If there is one event in the history of the 1930s that everyone knows, it is the crackly broadcast from Windsor castle of King Edward VIII giving up the British throne because he could not continue "without the help and support of the woman I love".
But if that woman, Wallis Simpson, had been Wallis Solomon, as well she might have been, would there have been an abdication crisis?
Pauline Black was 42 when she decided to track down her birth mother - and realised that she was Jewish. It had taken 38 years to make the discovery. Black first found fame as a pioneer of the 2-Tone ska movement of the 1980s. Her band, The Selecter, was one of the multi-racial groups to rise to prominance against the backdrop of the riots that swept the country in 1981.
Rabbi Moshe Silberhaft, affectionately known as "The Travelling Rabbi", seems to recoil when he is asked if he ever dreams of being a conventional community leader. "No… I'm not a pulpit rabbi," he insists.
Until recently nobody had heard of Daphni Leef. Now, everybody in Israel knows the 25-year-old's face and her cause. Just a few weeks ago, Leef was waiting tables. Now, her schedule has become such that she cannot help keeping people waiting. This interview was meant to take place at 11am but did not start until 5pm.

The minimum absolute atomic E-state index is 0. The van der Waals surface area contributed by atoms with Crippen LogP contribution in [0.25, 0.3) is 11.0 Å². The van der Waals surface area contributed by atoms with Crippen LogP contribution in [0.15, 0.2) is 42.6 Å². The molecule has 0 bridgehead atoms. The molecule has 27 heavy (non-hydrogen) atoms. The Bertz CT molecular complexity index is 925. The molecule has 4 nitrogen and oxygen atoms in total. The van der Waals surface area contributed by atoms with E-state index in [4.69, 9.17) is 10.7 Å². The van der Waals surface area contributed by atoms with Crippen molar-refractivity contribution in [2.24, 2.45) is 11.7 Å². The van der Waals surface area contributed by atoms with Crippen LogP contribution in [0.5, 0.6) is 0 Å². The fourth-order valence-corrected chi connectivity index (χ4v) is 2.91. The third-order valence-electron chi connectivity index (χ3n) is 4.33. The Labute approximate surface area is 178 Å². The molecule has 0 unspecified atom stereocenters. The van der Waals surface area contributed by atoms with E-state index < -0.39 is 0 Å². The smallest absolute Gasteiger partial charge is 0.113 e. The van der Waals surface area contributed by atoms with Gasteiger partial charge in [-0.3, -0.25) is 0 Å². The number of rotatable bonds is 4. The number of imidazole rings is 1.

Manhattan used to rejoice in two landmark Jewish-owned restaurants. Elaine's - the haunt of film stars, rock stars and writers - closed down last May following the death of its owner, Elaine Kaufman. That left Katz's Delicatessen as the most haimishe place to eat in the most Jewish city on the planet.
Katz's is the home of the world's most celebrated pastrami sandwich.
Diehard atheists may bristle at the mention of it, but Radio 4's Thought for Day remains a hallowed institution, a prized pulpit for religious broadcasting. There are currently three rabbis on its roster: that doyen of rabbinical broadcasters Lionel Blue, the Chief Rabbi Lord Sacks and the newest recruit, Rabbi Laura Janner-Klausner.
In 1966, while researching the background to Britain's first-ever national railway strike (August 1911), I came across a minute written by Winston Churchill, then Home Secretary in Asquith's Liberal government. That year was a bad one for industrial disputes and for public order. Churchill had a penchant for ordering the army to succeed where he judged the police had failed.